The food and especially the traditional English afternoon tea at the Rock Hotel was lovely and we enjoyed it on the terrace overlooking the sea, munching on fresh, hot scones slathered in clotted cream and jam, slices of cake and sandwiches cut in small symmetrical triangles, and washing it down with hot, sweet tea.

There wasn’t that much to do in Gibraltar as well. We visited the Ibrahim al Ibrahim masjid, the moorish castle with the imposing tower of homage and went to the botanical gardens and a few other spots but apart from that we relaxed at the beaches which were of course lovely.

After a few days we moved on to Malaga, another beautiful coastal town with history. I especially loved visiting the old castles and seeing how the people of the past lived. Those times were so dangerous, with threats of attack and invasion hanging over their heads at all times. So their entire upbringing was different. Where we gave our children toys and balls to play with they gave their children bows and arrows and spears to learn. Where we made our children ride toy cars and bikes they made their children ride horses. The children grew up, not pampered and soft like us but hardened warriors who learnt how to defend themselves and their families from a young age. How strong, how brave they must have been and how weak they would find us if they had to come see us today!

The old Muslim castle of Al Cazaba was one such wonder. Powerfully built, it could be seen from miles and was huge and impressive. It had two sets of walls protecting the inner and outer citadel. The outer citadel contained the palace’s stunning gardens with fountains and gateways which the arabs built out of old Roman columns. Within the second set of walls was the palace and dwellings spread across three peaceful courtyard gardens.

Likewise was the Castillo de Gibralfaro, another imposing castle which looked even more warlike with lookout towers and ramparts. This castle was the scene of the pivotal siege in 1487, when the Muslims were finally forced to surrender their rule in Spain. They held out for three months in this castle before surrendering when they ran out of food. It was sad to imagine what could have been if Muslims were still ruling Spain and the Iberian peninsula and what it is now. How tolerant the muslims were when they ruled, where Jews and Christians also lived peacefully and safely without fear of their lives…and how conditions changed when Catholics snatched power from the muslims and rose to power, where muslims and Jews alike were forced to renounce their faith and accept Catholicism or be forced into slavery or exiled. Where is this history when muslims are maligned from all directions and painted as cruel murderers!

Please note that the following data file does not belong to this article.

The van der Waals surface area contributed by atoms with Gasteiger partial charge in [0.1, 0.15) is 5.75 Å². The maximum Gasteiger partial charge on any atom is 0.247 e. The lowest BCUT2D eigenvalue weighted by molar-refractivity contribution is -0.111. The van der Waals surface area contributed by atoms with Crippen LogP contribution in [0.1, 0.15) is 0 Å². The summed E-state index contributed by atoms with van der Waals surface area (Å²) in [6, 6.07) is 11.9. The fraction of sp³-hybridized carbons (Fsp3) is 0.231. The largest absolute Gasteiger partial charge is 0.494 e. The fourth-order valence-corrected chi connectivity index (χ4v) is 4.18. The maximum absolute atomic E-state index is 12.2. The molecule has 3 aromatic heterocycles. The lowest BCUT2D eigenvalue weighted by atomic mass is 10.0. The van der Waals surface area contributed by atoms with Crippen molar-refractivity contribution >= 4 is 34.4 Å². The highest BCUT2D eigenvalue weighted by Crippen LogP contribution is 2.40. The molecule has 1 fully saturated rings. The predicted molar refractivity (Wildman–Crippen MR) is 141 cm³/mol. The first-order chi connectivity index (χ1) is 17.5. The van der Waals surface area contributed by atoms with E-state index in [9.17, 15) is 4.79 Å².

We visited the museum and market as well, though I rather missed the bright souqs of Egypt and Morocco! This was also nice though and we got some lovely fresh fruit, cheese, bread and honey.

We visited the Parque de Malaga…sounds posh right! However say it in English and it’s a park. Plain and simple. It was lovely and cool though under the broad, lush fronds of the towering palm trees and we had a lovely picnic there.

We also visited the museum of the famous artist Picasso since Malaga was his birth place. I wasn’t really the artsy sort and some of the paintings looked downright ugly to me but Humi was so she was much more interested in the displays. The only art I appreciated was food! I mean, at least it wasn’t something we could just look at but do nothing else with, right! At least we could enjoy it and savour it to the fullest and get some benefit out of it. So Humi enjoyed her artwork and I enjoyed my food, of which there was quite a mouthwatering variety. I’d never had as much seafood as I was having now but it was just so delicious that I could never tire of it!

The other thing I was crazy about was…no guesses here…the beaches! Of course! Luckily Humi and Ahmed shared my passion here so we took out special time to visit the beaches of Malaga as well. One of them, El Pedregalejo, was especially stunning and it was in one of the more trendy neighbourhoods which had some lovely restaurants as well so it was a real win-win for us.

We had a lovely few days in Malaga before moving on to Granada…

NOTE:- The food and places mentioned are NOT certified halal . I don’t know any of the places personally and I haven’t researched their halal status so please make your own research before you go. Don’t take this blog as proof of halal and haraam. Jazakillah khair xxx


Part 246

I know, I know, I’d gone totally AWOL. The past few days have been so hectic and these posts need time and research. I’m a perfectionist so I refuse to post till it’s just right and I’m happy with it lol. So here it is, a nice long post to make up for the delay. I can’t promise when the next post will be. Might be before Monday if I have enough time or on Monday inshaAllah.